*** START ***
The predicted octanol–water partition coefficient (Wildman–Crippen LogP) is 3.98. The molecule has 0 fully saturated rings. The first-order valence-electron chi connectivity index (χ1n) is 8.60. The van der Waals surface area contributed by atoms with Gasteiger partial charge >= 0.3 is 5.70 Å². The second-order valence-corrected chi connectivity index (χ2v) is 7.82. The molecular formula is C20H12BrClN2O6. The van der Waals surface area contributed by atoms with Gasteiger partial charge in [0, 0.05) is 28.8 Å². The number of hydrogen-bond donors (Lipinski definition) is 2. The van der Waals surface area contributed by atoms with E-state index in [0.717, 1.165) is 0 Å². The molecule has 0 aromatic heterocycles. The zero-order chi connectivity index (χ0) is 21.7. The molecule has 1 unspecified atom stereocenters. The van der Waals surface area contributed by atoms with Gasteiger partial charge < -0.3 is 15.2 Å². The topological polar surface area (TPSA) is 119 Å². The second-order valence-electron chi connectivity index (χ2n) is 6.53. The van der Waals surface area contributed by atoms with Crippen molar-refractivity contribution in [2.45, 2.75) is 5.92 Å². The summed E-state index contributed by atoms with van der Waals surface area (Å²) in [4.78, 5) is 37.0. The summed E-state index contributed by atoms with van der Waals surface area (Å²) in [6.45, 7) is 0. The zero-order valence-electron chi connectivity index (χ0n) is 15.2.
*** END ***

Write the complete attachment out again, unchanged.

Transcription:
The predicted octanol–water partition coefficient (Wildman–Crippen LogP) is 3.98. The molecule has 0 fully saturated rings. The first-order valence-electron chi connectivity index (χ1n) is 8.60. The van der Waals surface area contributed by atoms with Gasteiger partial charge >= 0.3 is 5.70 Å². The second-order valence-corrected chi connectivity index (χ2v) is 7.82. The molecular formula is C20H12BrClN2O6. The van der Waals surface area contributed by atoms with Gasteiger partial charge in [0, 0.05) is 28.8 Å². The number of hydrogen-bond donors (Lipinski definition) is 2. The van der Waals surface area contributed by atoms with E-state index in [0.717, 1.165) is 0 Å². The molecule has 0 aromatic heterocycles. The zero-order chi connectivity index (χ0) is 21.7. The molecule has 1 unspecified atom stereocenters. The van der Waals surface area contributed by atoms with Gasteiger partial charge < -0.3 is 15.2 Å². The topological polar surface area (TPSA) is 119 Å². The second-order valence-electron chi connectivity index (χ2n) is 6.53. The van der Waals surface area contributed by atoms with Crippen molar-refractivity contribution in [2.45, 2.75) is 5.92 Å². The summed E-state index contributed by atoms with van der Waals surface area (Å²) in [4.78, 5) is 37.0. The summed E-state index contributed by atoms with van der Waals surface area (Å²) in [6.45, 7) is 0. The zero-order valence-electron chi connectivity index (χ0n) is 15.2.